Nick Francis is nothing short of a miracle. In April, 2015 at the age of 16 he was hit by a car and sustained major brain trauma. He was taken to The Ottawa Hospital because paramedics thought he was an adult due to his muscular build. He was athletic, happy and healthy – but in an instant was plummeted into a dark and vegetative state. It was unclear if he would survive.
Nick has what is called diffuse axonal injury. In the impact his brain was shaken and damaged. His prognosis was bleak – and on the eve of being transferred to a long-term care facility, his parents, Dave and Colette and sister Emma begged him for a sign, which came 23 hours later with a ‘thumbs up.’
More signs followed showing Nick was ‘in there.’
More signs followed showing Nick was ‘in there.’ Emma was reading to him one day, and she noticed his eyes moving over the words on the page with hers. But Nick still needed major surgery. Immediately after his injury, neurosurgeons at The Ottawa Hospital Civic Campus had to remove portions of Nick’s skull to allow his brain to swell. What was needed next was to have those skull pieces put back. Dr. Danny Peters, a craniofacial surgeon at CHEO and his team worked to rebuild his skull.
Nick came out of the surgery well – and determined to rebuild his body and his life. It takes gruelling effort just to get dressed to start the day.
“Thanks for the minimal help,” Nick jokes with his dad as he struggles with the neck of a t-shirt.
“Minimal help – that’s the deal,” Dave says, smiling. “Eventually, there’ll be no help!”
Every day is a battle – as Nick slugs his way through hours of speech therapy, occupational therapy and physiotherapy.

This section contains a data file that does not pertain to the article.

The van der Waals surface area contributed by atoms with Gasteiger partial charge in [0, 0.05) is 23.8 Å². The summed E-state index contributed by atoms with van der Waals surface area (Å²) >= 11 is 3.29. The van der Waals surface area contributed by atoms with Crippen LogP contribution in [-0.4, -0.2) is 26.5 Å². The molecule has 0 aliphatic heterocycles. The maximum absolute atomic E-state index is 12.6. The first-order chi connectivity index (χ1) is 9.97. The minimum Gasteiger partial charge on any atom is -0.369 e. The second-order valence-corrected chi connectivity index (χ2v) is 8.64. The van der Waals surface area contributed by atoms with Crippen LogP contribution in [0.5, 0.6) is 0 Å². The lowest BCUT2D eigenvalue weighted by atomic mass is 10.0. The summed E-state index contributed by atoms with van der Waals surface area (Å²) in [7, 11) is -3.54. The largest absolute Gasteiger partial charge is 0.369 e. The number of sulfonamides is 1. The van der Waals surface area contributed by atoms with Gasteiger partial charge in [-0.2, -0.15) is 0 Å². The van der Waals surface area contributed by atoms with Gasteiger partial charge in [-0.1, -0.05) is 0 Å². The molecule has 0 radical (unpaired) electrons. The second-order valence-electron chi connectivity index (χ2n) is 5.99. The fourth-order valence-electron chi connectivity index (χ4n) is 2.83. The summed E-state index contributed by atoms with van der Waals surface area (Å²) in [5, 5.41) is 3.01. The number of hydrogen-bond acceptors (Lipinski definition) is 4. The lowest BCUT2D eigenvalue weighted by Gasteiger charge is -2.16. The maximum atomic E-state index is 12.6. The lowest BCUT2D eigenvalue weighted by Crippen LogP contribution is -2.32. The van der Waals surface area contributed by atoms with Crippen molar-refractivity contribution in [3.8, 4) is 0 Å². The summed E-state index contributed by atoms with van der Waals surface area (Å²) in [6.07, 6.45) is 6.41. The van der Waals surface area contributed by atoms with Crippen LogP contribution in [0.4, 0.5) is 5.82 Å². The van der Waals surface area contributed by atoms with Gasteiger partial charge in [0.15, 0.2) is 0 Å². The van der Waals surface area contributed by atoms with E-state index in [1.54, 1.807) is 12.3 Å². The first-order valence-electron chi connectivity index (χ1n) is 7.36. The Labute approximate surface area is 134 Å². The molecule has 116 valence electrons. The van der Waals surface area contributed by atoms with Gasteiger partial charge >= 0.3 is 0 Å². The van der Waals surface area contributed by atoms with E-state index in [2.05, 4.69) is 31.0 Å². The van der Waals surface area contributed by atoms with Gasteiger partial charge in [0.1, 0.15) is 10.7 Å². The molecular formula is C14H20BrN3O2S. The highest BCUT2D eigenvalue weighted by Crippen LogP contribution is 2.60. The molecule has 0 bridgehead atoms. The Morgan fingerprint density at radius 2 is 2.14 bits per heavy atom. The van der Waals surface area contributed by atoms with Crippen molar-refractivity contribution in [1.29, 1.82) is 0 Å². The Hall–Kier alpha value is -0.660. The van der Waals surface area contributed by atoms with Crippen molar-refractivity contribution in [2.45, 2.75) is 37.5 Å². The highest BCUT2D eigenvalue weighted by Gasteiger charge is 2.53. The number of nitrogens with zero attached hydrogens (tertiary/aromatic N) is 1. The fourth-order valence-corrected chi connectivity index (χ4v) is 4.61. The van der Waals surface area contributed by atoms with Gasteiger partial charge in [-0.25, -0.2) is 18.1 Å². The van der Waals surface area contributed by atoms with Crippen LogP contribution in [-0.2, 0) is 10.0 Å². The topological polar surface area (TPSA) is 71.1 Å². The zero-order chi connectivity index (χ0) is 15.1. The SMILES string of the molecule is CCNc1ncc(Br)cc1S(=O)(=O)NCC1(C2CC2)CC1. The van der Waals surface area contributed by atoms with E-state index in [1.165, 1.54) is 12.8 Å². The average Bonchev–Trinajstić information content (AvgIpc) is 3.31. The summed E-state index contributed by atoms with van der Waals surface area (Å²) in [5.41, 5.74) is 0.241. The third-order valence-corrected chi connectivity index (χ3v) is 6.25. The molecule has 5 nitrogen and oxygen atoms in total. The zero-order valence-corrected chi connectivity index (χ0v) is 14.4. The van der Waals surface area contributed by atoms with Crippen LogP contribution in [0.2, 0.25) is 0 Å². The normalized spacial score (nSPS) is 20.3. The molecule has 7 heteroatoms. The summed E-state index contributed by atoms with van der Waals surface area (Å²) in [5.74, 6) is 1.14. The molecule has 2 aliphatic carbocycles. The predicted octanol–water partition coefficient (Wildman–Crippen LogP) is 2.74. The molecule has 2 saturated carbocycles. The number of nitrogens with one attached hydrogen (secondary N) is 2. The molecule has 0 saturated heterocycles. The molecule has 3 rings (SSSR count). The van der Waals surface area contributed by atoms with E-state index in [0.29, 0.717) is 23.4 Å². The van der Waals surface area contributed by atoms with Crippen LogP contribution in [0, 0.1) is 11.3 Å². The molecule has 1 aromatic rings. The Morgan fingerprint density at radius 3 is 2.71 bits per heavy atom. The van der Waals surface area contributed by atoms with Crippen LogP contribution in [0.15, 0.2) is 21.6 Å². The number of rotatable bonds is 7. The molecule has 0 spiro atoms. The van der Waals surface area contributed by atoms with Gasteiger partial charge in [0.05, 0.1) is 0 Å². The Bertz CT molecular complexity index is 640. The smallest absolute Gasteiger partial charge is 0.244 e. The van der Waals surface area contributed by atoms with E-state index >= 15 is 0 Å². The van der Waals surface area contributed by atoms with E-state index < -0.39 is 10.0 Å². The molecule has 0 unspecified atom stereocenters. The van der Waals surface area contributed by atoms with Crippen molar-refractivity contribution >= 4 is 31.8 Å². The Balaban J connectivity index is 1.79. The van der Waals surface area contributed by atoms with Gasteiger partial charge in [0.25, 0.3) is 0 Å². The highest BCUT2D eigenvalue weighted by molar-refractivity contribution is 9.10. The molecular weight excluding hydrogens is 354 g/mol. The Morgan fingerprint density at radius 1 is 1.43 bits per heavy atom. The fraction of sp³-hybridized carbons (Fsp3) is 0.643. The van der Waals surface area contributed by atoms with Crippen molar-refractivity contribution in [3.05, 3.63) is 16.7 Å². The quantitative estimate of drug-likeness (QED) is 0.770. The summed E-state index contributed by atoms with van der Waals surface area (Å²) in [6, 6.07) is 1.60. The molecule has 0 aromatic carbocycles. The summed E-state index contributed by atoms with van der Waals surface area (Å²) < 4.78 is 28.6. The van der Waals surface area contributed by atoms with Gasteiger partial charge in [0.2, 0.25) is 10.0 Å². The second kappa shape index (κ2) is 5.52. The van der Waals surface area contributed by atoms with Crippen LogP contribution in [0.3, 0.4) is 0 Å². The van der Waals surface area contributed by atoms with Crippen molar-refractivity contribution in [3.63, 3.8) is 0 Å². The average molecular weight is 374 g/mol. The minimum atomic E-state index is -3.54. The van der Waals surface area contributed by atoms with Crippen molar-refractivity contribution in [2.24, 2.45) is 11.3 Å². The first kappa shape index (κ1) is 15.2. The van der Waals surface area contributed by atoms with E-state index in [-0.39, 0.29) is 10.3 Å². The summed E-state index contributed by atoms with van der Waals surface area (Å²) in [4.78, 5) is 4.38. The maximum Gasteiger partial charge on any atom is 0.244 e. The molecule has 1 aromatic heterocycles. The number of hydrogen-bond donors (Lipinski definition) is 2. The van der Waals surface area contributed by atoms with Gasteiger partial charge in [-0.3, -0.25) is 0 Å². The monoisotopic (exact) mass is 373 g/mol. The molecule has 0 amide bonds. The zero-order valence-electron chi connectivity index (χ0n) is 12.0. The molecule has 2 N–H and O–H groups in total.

“Our expectations for Nick were guarded,” says Dr. Anna McCormick, Medical Director of the Rehabilitation Patient Services Unit at CHEO. “His injury was quite severe – but I’m happy to say he surprised us!”
“His injury was quite severe – but I’m happy to say he surprised us!”
Six months after the incident Nick was able to talk. His progress is shocking – and against all odds, he is back. “My dad and mom help me so much – and my sister supports me,” he says, grinning.
Emma sums up her brother’s influence: “He’s teaching me about strength and courage and he’s teaching me about the importance of family.”
Nick’s family is proud of his progress and fighter’s spirit. They have all been active and engaged in his care. That’s why this very private family opted to share their story to inspire others that may be facing similar challenges.
“If we can be that hope for someone else, that’s what we want to be,” Colette says.
“All of the people involved – the paramedics and the hospital – there’s no question they saved Nick’s life,” Dave says, his eyes filled with tears. “But I feel that CHEO saved his soul. We have our son back!” Just over a year after the day that changed their lives forever, Nick’s family brought him home. Weeks later in front of the cameras at the CHEO Telethon, Nick walked – with the help of a cane – to the set to tell his story. He vows next year, he’ll return, able to run.